Larva American serpentine leaf miner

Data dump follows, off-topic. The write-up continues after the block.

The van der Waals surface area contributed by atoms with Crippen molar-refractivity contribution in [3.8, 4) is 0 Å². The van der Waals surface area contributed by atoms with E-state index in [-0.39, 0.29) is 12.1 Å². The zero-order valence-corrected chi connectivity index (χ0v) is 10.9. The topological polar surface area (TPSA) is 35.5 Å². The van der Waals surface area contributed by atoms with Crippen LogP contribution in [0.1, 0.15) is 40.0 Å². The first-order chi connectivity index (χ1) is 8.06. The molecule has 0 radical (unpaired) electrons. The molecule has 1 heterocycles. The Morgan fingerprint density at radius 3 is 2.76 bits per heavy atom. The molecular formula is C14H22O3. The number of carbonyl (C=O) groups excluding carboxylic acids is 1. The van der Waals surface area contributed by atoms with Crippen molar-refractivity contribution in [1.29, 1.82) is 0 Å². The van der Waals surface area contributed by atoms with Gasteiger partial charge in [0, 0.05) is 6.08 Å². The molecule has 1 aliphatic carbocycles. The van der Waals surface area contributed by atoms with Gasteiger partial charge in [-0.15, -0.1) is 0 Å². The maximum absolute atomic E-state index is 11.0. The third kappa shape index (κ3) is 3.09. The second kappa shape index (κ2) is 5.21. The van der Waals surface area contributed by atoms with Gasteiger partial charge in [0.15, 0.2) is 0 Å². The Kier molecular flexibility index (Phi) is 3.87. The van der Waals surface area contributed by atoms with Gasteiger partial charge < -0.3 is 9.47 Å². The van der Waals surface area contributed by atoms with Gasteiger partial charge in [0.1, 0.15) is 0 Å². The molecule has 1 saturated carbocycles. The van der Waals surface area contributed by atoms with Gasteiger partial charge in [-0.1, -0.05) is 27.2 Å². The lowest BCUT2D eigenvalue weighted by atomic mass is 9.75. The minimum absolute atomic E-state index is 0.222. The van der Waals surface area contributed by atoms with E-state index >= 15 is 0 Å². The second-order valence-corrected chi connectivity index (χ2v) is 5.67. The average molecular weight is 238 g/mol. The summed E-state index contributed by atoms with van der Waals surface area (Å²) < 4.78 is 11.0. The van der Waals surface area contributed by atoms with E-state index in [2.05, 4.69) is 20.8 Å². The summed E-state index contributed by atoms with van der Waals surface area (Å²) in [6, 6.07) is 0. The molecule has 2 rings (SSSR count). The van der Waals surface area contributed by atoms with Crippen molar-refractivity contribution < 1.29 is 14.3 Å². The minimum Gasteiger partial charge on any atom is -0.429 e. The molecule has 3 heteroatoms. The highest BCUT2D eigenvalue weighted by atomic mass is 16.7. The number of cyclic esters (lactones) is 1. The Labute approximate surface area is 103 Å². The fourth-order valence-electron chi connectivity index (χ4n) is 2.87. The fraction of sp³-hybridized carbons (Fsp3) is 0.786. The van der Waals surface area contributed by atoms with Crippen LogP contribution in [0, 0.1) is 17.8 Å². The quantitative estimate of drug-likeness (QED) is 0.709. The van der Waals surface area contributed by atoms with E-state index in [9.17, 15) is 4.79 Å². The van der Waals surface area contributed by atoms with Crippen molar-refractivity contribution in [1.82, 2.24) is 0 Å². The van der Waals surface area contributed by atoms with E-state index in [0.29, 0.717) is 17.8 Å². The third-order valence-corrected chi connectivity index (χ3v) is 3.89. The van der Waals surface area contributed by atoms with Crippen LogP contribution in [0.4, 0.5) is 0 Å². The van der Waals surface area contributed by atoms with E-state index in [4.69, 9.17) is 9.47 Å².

This mainly North American species is frequently introduced into Europe, especially on chrysanthemum cuttings; infestations may then develop on glasshouse-grown crops such as celery, cucumber, lettuce, tomato and various ornamentals. Growth of heavily infested plants is checked, affecting both crop yields and quality; host plants are also disfigured by adult feeding and egg-laying punctures. Larval mines are long, contorted and whitish, and each contains an irregular line of dark frass. Pupation occurs in the soil (cf. chrysanthemum leaf miner, Phytomyza syngenesiae, p. 192). Infestations build up rapidly and the pest breeds continuously whilst conditions remain favourable. During the summer, infestations may spread to outdoor plants, including Vicia bean and weeds such as Senecio jacobaea and Solanum dulcamara. Adults (wings 1.2-1.5 mm long) are greyish-black with a mainly yellow head and bright yellow scutellum and antennae. Larvae are 2 mm long, yellow to orange-yellow, and the posterior spiracles each 3-pored (cf. Liriomyza huidobrensis, p. 188; cf. Phytomyza spp., p. 191 et seq.).

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